What those countries’ successful schools share in common—and what the United States needs to consider, Morton says—is a culture that distributes more leadership to teachers, promotes collaboration and gives teachers a clear path to promotion while getting them the mentoring they need. The top countries on her list “have significantly fewer administrators,” she says, “but more empowered teachers.”

Here in the United States, a growing emphasis on standardized testing has led many educators to complain that too much classroom time is taken up teaching to those tests. The problem, they say, is that these tests evaluate rote knowledge but do little to evaluate problem solving, critical thinking or creativity. Test scores thus have little connection to the quality of learning, the likelihood of future student success or actual life skills.

But because the tests are used to evaluate school performance, and thus determine funding and who gets certain bonuses, they have increasingly come to dominate the agenda. Conversely, letting teachers have a freer hand would likely engage them, as well as students numbed by the incessant test taking.

Experienced teachers shouldn’t be limited to teaching students. They also need to coach novice teachers. But in America today, there’s a sizable catch. Because teachers who have put in the years can often request assignments in more desirable and wealthier school districts, the newest teachers often land where they’re needed most: high-needs schools in inner cities and rural areas, where they might not have the mentoring to help them get off to a successful start.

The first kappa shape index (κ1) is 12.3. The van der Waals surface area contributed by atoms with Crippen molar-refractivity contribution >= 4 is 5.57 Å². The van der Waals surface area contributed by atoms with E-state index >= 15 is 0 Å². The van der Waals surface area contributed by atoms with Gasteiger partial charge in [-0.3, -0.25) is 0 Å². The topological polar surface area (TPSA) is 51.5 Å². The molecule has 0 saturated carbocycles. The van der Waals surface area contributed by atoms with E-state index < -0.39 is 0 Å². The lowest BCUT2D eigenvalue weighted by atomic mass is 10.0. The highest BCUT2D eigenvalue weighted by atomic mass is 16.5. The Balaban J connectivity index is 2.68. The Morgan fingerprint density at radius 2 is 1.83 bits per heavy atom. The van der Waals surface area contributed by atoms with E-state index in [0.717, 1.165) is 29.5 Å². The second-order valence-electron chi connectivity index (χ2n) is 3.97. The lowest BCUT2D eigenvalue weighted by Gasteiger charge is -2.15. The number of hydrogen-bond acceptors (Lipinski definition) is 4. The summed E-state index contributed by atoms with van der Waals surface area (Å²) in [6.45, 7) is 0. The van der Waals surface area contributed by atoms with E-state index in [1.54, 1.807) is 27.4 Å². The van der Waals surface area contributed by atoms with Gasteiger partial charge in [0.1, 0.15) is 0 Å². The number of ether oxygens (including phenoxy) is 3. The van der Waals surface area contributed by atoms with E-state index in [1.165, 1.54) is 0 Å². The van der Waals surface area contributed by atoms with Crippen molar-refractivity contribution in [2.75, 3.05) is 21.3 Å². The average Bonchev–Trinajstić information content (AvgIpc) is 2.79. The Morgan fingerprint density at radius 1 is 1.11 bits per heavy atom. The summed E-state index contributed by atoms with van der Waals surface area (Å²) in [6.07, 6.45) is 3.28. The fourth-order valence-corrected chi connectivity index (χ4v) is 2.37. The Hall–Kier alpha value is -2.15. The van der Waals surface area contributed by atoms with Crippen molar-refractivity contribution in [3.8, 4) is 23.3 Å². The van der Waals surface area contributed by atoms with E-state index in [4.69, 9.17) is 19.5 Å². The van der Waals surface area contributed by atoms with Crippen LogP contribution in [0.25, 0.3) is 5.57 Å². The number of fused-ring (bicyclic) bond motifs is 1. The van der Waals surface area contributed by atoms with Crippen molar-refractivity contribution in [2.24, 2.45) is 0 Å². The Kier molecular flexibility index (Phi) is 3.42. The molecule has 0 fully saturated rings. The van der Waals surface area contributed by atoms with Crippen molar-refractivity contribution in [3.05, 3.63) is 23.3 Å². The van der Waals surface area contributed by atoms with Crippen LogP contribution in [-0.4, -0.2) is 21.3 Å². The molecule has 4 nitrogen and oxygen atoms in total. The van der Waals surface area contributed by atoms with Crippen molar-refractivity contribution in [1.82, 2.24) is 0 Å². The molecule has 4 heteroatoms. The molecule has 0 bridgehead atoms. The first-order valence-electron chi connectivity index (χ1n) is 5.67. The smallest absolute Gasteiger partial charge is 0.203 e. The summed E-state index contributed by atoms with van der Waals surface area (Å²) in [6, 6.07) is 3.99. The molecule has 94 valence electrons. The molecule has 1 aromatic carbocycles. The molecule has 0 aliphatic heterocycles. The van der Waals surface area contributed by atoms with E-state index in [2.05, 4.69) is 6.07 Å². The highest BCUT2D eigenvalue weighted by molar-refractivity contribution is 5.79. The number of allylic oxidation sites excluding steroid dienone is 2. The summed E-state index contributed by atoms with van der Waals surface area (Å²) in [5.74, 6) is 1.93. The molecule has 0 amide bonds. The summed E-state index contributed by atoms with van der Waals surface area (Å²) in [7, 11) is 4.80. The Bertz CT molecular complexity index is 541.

Crowded rooms mean less time with teachers.

Incentivizing the old pros by giving them bonuses to stay in these schools would help ease the transition for newer teachers. In Finland and elsewhere, Morton says, new teachers work and interact regularly with “experienced teachers who can progress in their careers only if they demonstrate their ability to develop the capacity of their younger, less experienced peers.”

At the end of the day, it’s not only teachers who are suffering. Their students feel it too. Teachers are on the front lines of society, often the first to spot students in trouble—some keep food in their desks for hungry kids. Crowded schoolrooms mean less face time with teachers. And if a teacher is burned out, unhappy and operating from a place of crisis, it’s difficult for that educator to pass along a love of learning. It’s hard to cultivate an atmosphere of infectious joy, wonder and curiosity when you’re broke, anxious and frustrated.

For her part, Rosemary Curts plans to stick around. But she understands why many are leaving. “Public education is worth fighting for,” she says. But she also recognizes that she has it a ­little easier than other teachers. “For one thing I don’t have kids, so I have more time for myself in the evening if I have work to do or if I want to rest. I have a strong support system with my family and my union. I wish that everybody could have that.”

Problems aside, “the connections you make with students,” she says, “the times that you see the ‘aha!’ moments when students get it,” still make it all worth it for her. “I’m not ready to give that up.”

Reader's Digest
Originally Published in Reader's Digest

Adam Piore
Adam Piore is an award-winning journalist and book author based in New York. A former editor and correspondent for Newsweek Magazine, his narrative features have appeared in Conde Nast Traveler, GQ, Discover Magazine, Mother Jones, Playboy, Scientific American, the Atavist, BusinessWeek and many others.